- a round, broad, open, wooden container, usually formed of staves and hoops fastened around a flat bottom
- any similarly large, open container of metal, stone, etc., as for washing
- a small, round container: a tub of margarine
- as much as a tub will hold
- a bucket or tram for carrying coal, ore, etc. in a mine
- Brit., Informal a bath in a tub
- Informal a slow-moving, clumsy ship or boat
Origin of tubMiddle English tubbe ; from MDu; akin to Middle Low German tobbe, East Frisian tubbe
, tubbed, tub′bing
- Informal to wash in a tub
- Brit., Informal to bathe (oneself)
- a. An open, flat-bottomed vessel, usually round and typically wider than it is deep, used for washing, packing, or storing.b. The amount that such a vessel can hold.c. The contents of such a vessel.
- a. A bathtub.b. Informal A bath taken in a bathtub.
- Informal A wide, clumsy, slow-moving boat.
- a. A bucket used for conveying ore or coal up a mine shaft.b. A coal car used in a mine.
verbtubbed, tub·bing, tubs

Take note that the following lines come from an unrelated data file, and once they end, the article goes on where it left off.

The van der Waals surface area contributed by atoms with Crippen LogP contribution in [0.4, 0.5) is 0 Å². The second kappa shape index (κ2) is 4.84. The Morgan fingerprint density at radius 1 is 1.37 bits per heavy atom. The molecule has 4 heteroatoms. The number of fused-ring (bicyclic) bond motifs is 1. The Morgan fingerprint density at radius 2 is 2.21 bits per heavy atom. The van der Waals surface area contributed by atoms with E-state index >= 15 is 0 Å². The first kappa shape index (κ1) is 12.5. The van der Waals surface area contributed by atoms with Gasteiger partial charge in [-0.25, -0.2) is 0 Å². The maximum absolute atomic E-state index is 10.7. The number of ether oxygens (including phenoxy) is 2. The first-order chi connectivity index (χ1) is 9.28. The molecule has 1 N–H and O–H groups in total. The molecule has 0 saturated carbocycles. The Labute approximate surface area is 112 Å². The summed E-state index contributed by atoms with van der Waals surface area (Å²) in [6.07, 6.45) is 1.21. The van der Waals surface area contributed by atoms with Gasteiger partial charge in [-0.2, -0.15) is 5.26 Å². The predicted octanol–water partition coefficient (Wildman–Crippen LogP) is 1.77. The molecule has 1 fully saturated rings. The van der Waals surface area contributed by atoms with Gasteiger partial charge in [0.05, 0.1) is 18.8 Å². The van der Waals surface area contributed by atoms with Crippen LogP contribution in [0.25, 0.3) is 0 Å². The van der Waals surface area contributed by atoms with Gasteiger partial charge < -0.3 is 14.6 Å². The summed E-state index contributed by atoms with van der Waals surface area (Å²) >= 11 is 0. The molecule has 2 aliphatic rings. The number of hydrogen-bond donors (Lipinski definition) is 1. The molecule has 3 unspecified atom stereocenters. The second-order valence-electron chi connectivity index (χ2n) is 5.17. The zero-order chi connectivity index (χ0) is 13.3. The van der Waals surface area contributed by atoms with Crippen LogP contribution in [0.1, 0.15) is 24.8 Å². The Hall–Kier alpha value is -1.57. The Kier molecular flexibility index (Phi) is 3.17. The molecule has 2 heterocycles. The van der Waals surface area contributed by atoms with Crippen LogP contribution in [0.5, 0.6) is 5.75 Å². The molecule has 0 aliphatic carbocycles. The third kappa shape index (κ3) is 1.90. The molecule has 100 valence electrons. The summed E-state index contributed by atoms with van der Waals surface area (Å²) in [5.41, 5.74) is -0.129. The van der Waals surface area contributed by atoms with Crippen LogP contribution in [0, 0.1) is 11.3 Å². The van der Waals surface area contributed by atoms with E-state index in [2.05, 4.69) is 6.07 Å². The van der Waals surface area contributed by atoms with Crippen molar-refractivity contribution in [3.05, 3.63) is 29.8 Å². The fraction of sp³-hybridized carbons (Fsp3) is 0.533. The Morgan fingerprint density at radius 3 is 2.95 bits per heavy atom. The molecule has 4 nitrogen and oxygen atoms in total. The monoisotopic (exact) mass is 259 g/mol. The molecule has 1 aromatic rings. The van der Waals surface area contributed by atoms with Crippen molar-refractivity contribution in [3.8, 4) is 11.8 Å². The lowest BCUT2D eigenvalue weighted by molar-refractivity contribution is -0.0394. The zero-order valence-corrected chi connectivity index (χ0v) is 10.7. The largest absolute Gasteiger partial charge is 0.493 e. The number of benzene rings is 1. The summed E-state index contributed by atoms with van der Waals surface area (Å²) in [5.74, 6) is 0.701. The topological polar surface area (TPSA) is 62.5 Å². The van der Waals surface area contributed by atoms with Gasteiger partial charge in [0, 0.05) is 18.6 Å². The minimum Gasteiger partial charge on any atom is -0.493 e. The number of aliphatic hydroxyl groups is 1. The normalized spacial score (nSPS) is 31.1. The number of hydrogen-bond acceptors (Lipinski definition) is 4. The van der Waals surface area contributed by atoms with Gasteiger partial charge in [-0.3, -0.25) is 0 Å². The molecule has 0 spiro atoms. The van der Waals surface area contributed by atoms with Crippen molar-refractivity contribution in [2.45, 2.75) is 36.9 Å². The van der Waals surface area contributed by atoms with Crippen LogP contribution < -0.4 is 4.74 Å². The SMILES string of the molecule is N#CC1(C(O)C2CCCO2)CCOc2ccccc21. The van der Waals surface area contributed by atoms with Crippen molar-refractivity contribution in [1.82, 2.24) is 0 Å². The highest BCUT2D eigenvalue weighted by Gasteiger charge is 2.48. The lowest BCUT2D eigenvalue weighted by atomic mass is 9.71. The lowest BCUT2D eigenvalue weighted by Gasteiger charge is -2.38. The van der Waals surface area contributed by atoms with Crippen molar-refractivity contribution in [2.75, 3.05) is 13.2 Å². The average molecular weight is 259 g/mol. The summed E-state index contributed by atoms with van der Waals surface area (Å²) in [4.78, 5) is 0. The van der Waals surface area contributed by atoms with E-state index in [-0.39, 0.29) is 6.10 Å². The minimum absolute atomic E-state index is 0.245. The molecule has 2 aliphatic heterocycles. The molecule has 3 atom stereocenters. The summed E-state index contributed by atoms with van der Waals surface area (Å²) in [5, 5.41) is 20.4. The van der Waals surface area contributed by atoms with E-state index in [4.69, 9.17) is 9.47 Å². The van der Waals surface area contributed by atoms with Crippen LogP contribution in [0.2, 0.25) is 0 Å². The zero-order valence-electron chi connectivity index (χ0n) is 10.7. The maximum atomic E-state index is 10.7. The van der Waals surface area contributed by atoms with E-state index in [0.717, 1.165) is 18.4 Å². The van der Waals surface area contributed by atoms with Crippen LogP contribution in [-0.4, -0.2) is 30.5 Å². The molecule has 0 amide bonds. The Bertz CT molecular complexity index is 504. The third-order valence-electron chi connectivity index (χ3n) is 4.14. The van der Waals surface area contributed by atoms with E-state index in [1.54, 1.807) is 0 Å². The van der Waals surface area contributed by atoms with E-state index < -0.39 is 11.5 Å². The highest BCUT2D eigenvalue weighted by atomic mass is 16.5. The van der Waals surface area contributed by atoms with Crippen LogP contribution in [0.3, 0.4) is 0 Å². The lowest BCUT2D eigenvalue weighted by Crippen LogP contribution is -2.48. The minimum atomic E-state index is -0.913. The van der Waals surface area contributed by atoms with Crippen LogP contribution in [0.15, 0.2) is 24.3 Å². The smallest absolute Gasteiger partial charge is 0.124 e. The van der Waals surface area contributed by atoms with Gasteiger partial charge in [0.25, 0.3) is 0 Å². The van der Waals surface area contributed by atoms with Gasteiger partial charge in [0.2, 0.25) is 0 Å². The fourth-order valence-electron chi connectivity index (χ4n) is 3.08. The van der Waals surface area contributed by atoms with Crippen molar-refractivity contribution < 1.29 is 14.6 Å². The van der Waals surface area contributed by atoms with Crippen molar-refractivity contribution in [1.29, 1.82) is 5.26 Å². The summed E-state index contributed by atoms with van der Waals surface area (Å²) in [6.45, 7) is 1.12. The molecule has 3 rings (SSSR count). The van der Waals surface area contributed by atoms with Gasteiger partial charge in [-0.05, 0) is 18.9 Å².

- To pack or store in a tub.
- To wash or bathe in a tub.
To take a bath.
Origin of tubMiddle English, from Middle Dutch or Middle Low German tubbe.
- A flat-bottomed vessel, of width similar to or greater than its height, used for storing or packing things, or for washing things in.
- He bought a tub of lard to roast the potatoes in.
- The contents or capacity of such a vessel.
- He added a tub of margarine to the stew.
- A bathtub.
- (nautical, informal) A slow-moving craft.
- (humorous or derogatory) Any structure shaped like a tub, such as a certain old form of pulpit, a short broad boat, etc.
- A small cask.
- a tub of gin
- (mining) A box or bucket in which coal or ore is sent up a shaft.
(third-person singular simple present tubs, present participle tubbing, simple past and past participle tubbed)
- To plant, set, or store in a tub.
- to tub a plant
- (intransitive) To bathe.